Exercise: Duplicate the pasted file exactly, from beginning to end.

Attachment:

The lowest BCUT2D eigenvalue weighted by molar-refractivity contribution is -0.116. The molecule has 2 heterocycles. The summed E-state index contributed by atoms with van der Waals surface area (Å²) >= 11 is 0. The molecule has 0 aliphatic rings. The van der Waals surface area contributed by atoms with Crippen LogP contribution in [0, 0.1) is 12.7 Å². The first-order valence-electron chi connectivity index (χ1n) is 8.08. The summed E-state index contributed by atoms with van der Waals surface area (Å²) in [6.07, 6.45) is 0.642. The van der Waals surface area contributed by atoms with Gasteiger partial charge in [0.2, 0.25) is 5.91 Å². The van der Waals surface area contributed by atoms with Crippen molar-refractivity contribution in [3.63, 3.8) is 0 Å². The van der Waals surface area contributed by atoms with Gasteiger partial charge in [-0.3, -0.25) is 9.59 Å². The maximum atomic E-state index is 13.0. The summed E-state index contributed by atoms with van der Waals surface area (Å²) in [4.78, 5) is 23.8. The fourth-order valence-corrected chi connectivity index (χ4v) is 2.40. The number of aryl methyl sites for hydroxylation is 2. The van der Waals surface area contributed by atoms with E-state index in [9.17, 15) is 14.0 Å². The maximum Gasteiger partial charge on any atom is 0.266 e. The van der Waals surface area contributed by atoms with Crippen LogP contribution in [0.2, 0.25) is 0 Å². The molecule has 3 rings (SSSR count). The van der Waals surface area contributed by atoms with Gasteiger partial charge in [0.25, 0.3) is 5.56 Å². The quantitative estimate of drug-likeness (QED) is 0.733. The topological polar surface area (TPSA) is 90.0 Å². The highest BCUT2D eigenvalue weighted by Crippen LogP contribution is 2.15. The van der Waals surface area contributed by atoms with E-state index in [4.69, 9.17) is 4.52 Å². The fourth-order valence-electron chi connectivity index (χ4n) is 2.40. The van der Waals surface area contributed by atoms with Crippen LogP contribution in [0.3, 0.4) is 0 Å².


The lowest BCUT2D eigenvalue weighted by molar-refractivity contribution is -0.116. The molecule has 2 heterocycles. The summed E-state index contributed by atoms with van der Waals surface area (Å²) >= 11 is 0. The molecule has 0 aliphatic rings. The van der Waals surface area contributed by atoms with Crippen LogP contribution in [0, 0.1) is 12.7 Å². The first-order valence-electron chi connectivity index (χ1n) is 8.08. The summed E-state index contributed by atoms with van der Waals surface area (Å²) in [6.07, 6.45) is 0.642. The van der Waals surface area contributed by atoms with Gasteiger partial charge in [0.2, 0.25) is 5.91 Å². The van der Waals surface area contributed by atoms with Crippen molar-refractivity contribution in [3.63, 3.8) is 0 Å². The van der Waals surface area contributed by atoms with Gasteiger partial charge in [-0.3, -0.25) is 9.59 Å². The maximum atomic E-state index is 13.0. The summed E-state index contributed by atoms with van der Waals surface area (Å²) in [4.78, 5) is 23.8. The fourth-order valence-corrected chi connectivity index (χ4v) is 2.40. The number of aryl methyl sites for hydroxylation is 2. The van der Waals surface area contributed by atoms with E-state index in [9.17, 15) is 14.0 Å². The maximum Gasteiger partial charge on any atom is 0.266 e. The van der Waals surface area contributed by atoms with Crippen LogP contribution in [0.2, 0.25) is 0 Å². The molecule has 3 rings (SSSR count). The van der Waals surface area contributed by atoms with Gasteiger partial charge in [0.25, 0.3) is 5.56 Å². The quantitative estimate of drug-likeness (QED) is 0.733. The topological polar surface area (TPSA) is 90.0 Å². The highest BCUT2D eigenvalue weighted by Crippen LogP contribution is 2.15. The van der Waals surface area contributed by atoms with E-state index in [4.69, 9.17) is 4.52 Å². The fourth-order valence-electron chi connectivity index (χ4n) is 2.40. The van der Waals surface area contributed by atoms with Crippen LogP contribution in [0.3, 0.4) is 0 Å².